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Indian Coordination Committee of Farmers Movements

Road No. 2, A 33, Mahipalpur Extension, New Delhi 110 037, India
Tel: 011 - 26783000, 26784000; Fax: 011-26785001; Email:
Our primary position is to TAKE AGRICULTURE OUT OF WTO AND FTAs because free trade kills small
farmers and undermines national capacity to produce food.
Further liberalization of agriculture through the WTO and the more than 30 odd FTAs signed and/or being
negotiated will exacerbate rather than resolve the climate, food, agrarian and financial crises. It will severely
increase India's vulnerability as 75% of our population depends on the agriculture sector. Agriculture is first and
foremost a way of life in India, it is not a business and cannot be traded away to give foreign powers and MNCs
more control of our food and farming systems.
Free trade undermines our Right to Food and India's capacity to produce food: While India
attempts to create its first ever right to food act it undermines its own ability to feed Indian citizens
while increasing dependency on foreign exporters. For e.g. India has become a net importer of edible
oil and pulses despite being the largest producer of pulses. This is happened under the slashing of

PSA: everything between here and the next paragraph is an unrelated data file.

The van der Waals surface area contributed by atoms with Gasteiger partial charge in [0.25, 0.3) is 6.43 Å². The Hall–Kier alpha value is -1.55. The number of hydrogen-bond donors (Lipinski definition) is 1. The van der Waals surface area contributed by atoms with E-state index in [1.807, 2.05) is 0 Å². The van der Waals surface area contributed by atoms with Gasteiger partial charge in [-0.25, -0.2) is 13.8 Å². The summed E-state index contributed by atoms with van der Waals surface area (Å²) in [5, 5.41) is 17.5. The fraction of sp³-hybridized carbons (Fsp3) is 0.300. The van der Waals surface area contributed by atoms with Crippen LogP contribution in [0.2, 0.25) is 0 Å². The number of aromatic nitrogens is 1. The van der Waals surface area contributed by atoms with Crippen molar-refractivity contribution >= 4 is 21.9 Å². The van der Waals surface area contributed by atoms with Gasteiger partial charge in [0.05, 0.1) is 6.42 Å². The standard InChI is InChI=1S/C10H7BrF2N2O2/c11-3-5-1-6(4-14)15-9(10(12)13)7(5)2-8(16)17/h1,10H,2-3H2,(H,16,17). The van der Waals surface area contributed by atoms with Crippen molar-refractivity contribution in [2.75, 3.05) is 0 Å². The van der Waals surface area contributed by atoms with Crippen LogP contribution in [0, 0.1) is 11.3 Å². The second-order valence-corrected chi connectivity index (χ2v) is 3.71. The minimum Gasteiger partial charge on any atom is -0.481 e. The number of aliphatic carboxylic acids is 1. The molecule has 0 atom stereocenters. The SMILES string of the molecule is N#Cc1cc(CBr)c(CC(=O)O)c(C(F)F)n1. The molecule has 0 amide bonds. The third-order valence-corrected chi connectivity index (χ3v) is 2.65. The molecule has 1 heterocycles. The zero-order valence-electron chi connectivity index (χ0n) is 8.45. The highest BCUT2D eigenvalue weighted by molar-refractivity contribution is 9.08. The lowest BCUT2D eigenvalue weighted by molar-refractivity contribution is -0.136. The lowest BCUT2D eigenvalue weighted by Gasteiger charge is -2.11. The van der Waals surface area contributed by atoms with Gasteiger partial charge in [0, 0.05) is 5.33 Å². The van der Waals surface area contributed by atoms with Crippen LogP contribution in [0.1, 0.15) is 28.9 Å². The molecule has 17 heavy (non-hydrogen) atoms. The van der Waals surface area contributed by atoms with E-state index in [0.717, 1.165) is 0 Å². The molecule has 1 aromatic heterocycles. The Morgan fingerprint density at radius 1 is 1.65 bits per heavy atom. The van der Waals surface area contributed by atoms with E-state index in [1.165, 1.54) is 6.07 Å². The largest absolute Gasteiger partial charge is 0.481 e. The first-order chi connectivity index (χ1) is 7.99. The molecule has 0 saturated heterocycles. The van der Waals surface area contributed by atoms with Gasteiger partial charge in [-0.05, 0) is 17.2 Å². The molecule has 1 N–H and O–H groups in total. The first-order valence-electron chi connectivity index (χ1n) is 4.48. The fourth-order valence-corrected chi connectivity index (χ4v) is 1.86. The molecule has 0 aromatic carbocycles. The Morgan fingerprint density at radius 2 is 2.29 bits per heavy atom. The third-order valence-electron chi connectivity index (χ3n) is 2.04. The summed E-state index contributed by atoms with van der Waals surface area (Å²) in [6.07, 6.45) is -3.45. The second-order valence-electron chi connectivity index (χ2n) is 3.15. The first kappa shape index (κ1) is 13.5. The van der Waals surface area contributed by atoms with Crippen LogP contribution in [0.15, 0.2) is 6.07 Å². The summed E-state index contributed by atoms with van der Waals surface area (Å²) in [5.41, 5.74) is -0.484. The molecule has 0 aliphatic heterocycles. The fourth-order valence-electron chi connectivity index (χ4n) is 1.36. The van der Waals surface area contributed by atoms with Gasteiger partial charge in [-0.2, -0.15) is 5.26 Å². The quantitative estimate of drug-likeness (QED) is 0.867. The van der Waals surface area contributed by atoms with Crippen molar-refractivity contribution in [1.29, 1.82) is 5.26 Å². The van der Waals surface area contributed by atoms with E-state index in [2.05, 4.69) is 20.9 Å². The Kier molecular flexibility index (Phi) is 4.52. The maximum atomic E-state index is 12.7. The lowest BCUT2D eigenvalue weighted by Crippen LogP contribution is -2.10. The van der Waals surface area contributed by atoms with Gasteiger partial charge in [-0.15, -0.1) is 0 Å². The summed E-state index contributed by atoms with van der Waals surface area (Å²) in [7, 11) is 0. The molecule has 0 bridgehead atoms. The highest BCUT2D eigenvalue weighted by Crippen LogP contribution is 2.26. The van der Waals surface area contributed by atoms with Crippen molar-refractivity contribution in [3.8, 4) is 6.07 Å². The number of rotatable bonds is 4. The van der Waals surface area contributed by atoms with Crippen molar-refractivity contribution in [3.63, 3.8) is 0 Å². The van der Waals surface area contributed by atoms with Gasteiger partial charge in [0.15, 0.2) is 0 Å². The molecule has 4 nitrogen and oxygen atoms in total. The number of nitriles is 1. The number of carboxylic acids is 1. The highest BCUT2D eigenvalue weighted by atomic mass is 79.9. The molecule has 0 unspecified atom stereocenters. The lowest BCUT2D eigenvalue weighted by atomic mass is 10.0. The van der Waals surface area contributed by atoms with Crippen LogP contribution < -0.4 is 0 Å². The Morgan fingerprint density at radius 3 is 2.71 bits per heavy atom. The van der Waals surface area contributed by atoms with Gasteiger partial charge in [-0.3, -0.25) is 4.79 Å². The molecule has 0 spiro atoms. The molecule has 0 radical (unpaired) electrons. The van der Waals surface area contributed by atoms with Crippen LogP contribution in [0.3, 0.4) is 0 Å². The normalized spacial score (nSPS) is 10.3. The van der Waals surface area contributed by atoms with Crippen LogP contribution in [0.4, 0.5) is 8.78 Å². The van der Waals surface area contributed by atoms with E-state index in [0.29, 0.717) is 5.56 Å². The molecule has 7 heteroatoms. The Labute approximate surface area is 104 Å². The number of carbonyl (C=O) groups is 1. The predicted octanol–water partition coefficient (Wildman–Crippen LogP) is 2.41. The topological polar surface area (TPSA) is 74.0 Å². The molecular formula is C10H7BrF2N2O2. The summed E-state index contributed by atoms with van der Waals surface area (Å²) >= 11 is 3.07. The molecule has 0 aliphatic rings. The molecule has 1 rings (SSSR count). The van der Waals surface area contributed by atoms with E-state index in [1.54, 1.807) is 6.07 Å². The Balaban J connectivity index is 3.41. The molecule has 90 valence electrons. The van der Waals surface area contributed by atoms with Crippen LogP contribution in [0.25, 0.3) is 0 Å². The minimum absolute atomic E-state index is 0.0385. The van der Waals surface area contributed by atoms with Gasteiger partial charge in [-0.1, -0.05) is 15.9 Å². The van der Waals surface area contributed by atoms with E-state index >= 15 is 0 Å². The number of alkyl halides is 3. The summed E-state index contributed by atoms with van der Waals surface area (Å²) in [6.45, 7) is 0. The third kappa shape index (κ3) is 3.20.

import tariffs over the past years under the WTO regime and the new FTAs such as Malaysia India
FTA which will favour Malaysian agribusiness palm oil imports rather than supporting culturally
appropriate substitutes produced by Indian farmers such as from oil seeds. Free Trade also subject
local prices to international price volatility. When we become dependent on imports and global prices
are high, then there are also balance of payments problems. In the event of the global food crisis of
2008 we were able to prevent major national food crisis by putting export restrictions, however FTAs
demand and end to trade barriers thus undermining our ability to protect national consumers and
producers. Furthermore free trade regimes force farmers to adopt more export and market oriented
crops instead of much needed food crops in a country with the highest child malnutrition rate and one
of the highest hunger and poverty rates in the world.
Free trade kills small farmers: The WTO and FTAs lead to massive livelihood loss. Governments try
to convince the public that farmers will actually benefit once free trade comes into place due to
possibility of increased exports. But it is well known that industrialized countries provide massive
subsidies to their agribusiness who overproduce and look for large markets to dump into. Lets look at
the EU India FTA for e.g. This FTA wants to bring India's import tariffs down to zero or near zero levels
on 90% of agricultural commodities. Projections show that India's exports to EU will remain stagnant
while EU's exports into India will increase in agriculture and food. The EU on the other hand will block
Indian exports through technical barriers to trade such as sanitary and phytosanitary measures or
traceability issues. EU is also trying to enter extremely socially sensitive areas like dairy which is self
sufficient and employees the majority of rural poor and especially women. Presently milk is said